Positive Growth Alliance Executive Director Rich Collins didn't get what he asked for during the Dec. 3 Sussex County Council meeting.
Collins asked council to pen a letter asking state and federal environmental officials to reconsider amendments as part of the Chesapeake Bay Initiative that, he says, are based on inaccurate data on the amount of nitrogen released into Sussex County soil.
Collins said the public comment period closes Friday, Dec. 6. He asked council to join with several other elected officials who have already requested a delay in implementing the proposed regulations. “They are concerned about the burden on their constituents,” he said.
“All we are asking is that this initiative be delayed until the Environmental Protection Agency establishes actual numbers,” Collins said. “EPA is driving this train.”
Councilman Vance Phillips, R-Laurel, supported Collins' request but his motion died when it wasn't seconded.
“You are a lobbyist, and you are presenting only one point of view,” said Councilwoman Joan Deaver, D-Rehoboth Beach.
Councilman George Cole, R-Ocean View, said it was a state issue. “I'm not comfortable taking a position,” he said.
Phillips then asked county attorney J. Everett Moore if Council President Mike Vincent, R-Seaford, could write a letter to the Department of Natural Resources and Environmental Control on behalf of council. “Any one of you could write a letter as an individual, but not on county letterhead,” Moore replied.
Collins said a study conducted by the University of Delaware in conjunction with the University of Maryland and the Delaware Department of Agriculture showed huge discrepancies in data used to establish regulations. Collins said the EPA based its regulations on production of 35 million pounds of nitrogen and 8.8 million pounds of phosphorus per year from chicken manure in Sussex.
Collins said the study estimated production of 14.8 million pounds of nitrogen – less than half the EPA figure – and 5 million pounds of phosphorus. “There is 20 million missing pounds of nitrogen,” Collins said.
Collins said EPA's numbers are based on 1980s data, without regard for nitrogen abatement measures taken over the past three decades. “The EPA used models while the university study was done in the field. If the EPA is this far off with this, how can we trust any of their numbers?” he asked.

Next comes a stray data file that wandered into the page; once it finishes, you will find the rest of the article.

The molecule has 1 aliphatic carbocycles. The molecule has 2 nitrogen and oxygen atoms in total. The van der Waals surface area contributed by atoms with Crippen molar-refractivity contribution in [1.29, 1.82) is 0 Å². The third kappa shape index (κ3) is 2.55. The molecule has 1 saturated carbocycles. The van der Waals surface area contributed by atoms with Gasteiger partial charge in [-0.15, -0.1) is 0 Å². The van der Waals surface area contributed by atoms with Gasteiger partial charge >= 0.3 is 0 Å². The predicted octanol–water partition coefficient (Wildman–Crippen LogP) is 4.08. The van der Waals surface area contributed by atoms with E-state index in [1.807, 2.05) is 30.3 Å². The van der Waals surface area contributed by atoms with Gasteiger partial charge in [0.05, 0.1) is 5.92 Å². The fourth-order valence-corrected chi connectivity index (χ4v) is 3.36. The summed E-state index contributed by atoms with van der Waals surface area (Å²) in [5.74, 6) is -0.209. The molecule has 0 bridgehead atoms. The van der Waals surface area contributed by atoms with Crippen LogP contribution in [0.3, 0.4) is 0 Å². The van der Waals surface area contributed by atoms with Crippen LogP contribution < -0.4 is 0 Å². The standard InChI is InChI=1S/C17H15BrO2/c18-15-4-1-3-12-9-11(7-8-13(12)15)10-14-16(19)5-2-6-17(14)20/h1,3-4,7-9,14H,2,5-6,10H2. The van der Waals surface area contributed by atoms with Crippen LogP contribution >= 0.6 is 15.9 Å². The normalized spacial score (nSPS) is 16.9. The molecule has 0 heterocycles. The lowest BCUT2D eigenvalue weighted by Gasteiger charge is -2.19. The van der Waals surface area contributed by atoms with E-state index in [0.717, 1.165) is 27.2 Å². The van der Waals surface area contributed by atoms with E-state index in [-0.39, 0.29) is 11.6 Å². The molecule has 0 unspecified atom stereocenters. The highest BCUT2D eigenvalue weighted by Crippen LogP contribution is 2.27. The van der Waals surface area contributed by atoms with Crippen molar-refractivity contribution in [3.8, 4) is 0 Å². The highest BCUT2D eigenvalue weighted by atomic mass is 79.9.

During the public comment period, John Austin, a Inland Bays Foundation board member, thanked council for not submitting a letter to DNREC. He said the proposed regulations were reached after 13 public workshops, three public hearings and numerous other meetings. “The septic regs are a workable compromise that should be enacted by DNREC,” Austin said.
He said the updated regulations are needed because many area waterways do not meet federal and state water quality standards.
Among the proposed regulations are upgrades to individual septic systems within 1,000 feet of the Nanticoke River in western Sussex County. The proposed regulations include supplemental treatment systems costing from $2,000 to $6,000, maintenance contracts and twice-yearly inspections for all new or replacement systems. Collins said, in his opinion, this is the most egregious of the proposed regulations because it will have little to no effect and will cost some residents thousands of dollars.
He said septic systems represent only a small percentage of the nitrogen release in the county.
Collins said, for now, about 1,500 of the 30,000 people in Sussex County who have individual septic systems will be affected by the proposed regulations. That number will increase Jan. 1, 2015, when the same regulations proposed as part of the Chesapeake Bay Initiative are scheduled to be enacted in the Inland Bays area for all new or replacement systems, Collins said.
The goal of the five-state initiative is to reduce nitrogen by 29 percent and remove 6,000 on-site septic systems in the Chesapeake watershed in an effort to restore the bay and its tributaries by 2025.
Delaware comprises 1 percent of the land mass in the Chesapeake watershed. The EPA claims that 77 percent of nitrogen released into the watershed from Delaware comes from farms while 7 percent comes from on-site septic systems.